03-23-2009 08:06 PM
I have one credit card that has been sent to collection for 19k. Since I have made some small payments $50.00/month to them and talked to them on the phone, (not knowing that this is the worst thing to do) will I be unable to have the account settled? I would like to find a negotiator to settle this debt and if I do, will I have to pay the whole negotiated balance at once? I am considering bk because between this cc and my student loans I don't see how I'll ever get this taken care of.
03-23-2009 08:11 PM
you can't file bk on student loans. so I suggest just to take a financial hardship on student loans and not pay them for a period of 1-2 years and focus on this credit card.
Now with the credit card, will they not lock in your payments and lock your interest for a period of at least a year to allow you to try to pay it down a little bit? who is the card with?
If you use a debt settlement company, they will take monthly payments from you and ignore the credit card company until you have say 10k in the debt settlement company and then they will offer it to the credit card and settle the account... but making $300 payments or something it's going to take several years to build up the 10k in the account and your credit will be trashed.
you can accomplish the same thing on your own.
03-23-2009 09:00 PM
03-23-2009 09:11 PM
well if they are not willing to stop billing further charges then I would not be willing to make payments to them. it's with a collection agency already, how can they continue billing. Once it leaves providian, finance charges should stop and late and over limit fees should stop (someone chime in if I'm wrong). The collection agency might add some fees but they should not continue to increase after that. and now that it's with a collection agency they should be offering a settlement.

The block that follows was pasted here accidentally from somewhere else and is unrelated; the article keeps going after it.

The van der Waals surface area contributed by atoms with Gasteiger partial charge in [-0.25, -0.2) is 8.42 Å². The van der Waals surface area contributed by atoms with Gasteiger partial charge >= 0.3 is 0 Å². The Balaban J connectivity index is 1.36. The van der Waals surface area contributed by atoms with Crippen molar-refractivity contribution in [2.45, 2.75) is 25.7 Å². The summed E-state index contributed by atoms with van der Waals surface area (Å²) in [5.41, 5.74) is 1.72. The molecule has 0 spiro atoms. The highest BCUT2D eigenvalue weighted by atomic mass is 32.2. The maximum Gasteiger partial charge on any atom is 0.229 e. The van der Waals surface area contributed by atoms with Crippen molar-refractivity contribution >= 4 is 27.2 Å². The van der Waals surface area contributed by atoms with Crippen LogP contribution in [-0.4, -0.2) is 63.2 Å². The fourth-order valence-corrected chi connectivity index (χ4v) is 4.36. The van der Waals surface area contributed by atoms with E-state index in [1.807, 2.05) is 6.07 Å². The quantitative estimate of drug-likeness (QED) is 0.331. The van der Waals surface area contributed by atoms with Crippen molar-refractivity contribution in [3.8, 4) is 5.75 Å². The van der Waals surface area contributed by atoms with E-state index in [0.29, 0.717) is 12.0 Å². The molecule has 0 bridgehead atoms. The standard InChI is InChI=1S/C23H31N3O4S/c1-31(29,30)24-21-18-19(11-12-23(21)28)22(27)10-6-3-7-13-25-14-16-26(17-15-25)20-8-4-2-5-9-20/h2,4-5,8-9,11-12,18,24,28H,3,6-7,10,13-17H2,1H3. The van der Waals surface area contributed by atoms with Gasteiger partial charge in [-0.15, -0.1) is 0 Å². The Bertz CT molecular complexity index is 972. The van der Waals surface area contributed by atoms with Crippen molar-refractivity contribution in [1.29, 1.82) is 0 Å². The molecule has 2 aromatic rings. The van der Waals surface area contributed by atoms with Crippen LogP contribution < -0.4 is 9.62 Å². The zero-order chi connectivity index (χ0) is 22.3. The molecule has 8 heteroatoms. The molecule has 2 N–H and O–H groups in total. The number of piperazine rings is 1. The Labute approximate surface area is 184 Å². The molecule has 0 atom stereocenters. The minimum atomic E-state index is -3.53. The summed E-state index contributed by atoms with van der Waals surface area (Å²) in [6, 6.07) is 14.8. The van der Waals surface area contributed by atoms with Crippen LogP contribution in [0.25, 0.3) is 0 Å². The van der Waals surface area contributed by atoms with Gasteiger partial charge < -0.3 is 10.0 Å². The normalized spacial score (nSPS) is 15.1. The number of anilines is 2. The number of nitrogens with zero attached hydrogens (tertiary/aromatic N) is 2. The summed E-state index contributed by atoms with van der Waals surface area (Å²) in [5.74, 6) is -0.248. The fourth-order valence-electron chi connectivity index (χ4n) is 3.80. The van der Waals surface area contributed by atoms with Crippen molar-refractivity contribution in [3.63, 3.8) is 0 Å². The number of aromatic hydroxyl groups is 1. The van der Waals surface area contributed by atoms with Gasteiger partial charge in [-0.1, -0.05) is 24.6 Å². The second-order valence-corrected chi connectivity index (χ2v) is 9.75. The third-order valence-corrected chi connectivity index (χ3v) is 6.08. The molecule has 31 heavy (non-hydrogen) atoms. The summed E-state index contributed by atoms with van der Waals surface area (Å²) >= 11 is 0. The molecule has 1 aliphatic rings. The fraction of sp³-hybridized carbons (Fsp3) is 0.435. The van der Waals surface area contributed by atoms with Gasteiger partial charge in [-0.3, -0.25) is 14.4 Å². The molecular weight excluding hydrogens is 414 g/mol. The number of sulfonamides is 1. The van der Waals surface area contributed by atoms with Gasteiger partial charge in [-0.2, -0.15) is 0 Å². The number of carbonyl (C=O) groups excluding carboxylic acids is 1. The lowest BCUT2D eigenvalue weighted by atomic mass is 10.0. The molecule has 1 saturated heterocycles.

Did Providian charge the card off or did they hire this collection agency?
03-24-2009 01:37 AM
Depending on the verbage in the original contract, many CC's continue to accumulate interest and late fees after they are charged off an sold to a CA. That doesn't mean they collect them, but they do add to the balance due. I suppose state law might apply, as well.
03-25-2009 06:39 PM
03-26-2009 05:56 AM
BK seems like a solution, but it will also mean several years before you really can get going again.
1. Debt negotiators don't do anything you can't do for yourself, and they charge you a fee to do it. Debt negotiation is just like credit repair....time and pain staking, pain in the butt, but worth it.
2. $50 per month will not get you anywhere on $19k if they are continueing to charge default interest rates and late fees.
3. Hardship deferral on student loan is a good idea at this point.
4. Get a budget and plan. Write down and figure out where your money is going. Determine what is necessary and what can be cut. You are going to have to tough it for a while.
5. Sell something. Have a garage sale, list on ebay all the old stuff or junk, unnecessary, unused or luxury items you can live without.
6. Get a part time, second, job, if possible. This is that tough it thing.
7. Contact the creditor and request a freeze on fees and reduced APR and talk about payment plans.
8. If the account is with a CA, do a debt validation. Not to attempt to eliminate, but to make sure you understand what your balance represents in principal, interest, fees and accruing charges. So your debt validation should not be a "dispute" of debt, but a request of written validation of the debt to include line item amounts, principal, interest, other fees/charges.
9. Once you understand the bottom line, you can make an offer of accord & satisfaction. An accord & satisfaction is where you offer to pay a lesser amount in agreement for settlement in full. This can be a payment plan or lump, depending on your circumstances and ability. Don't commit to anything you cannot live up to.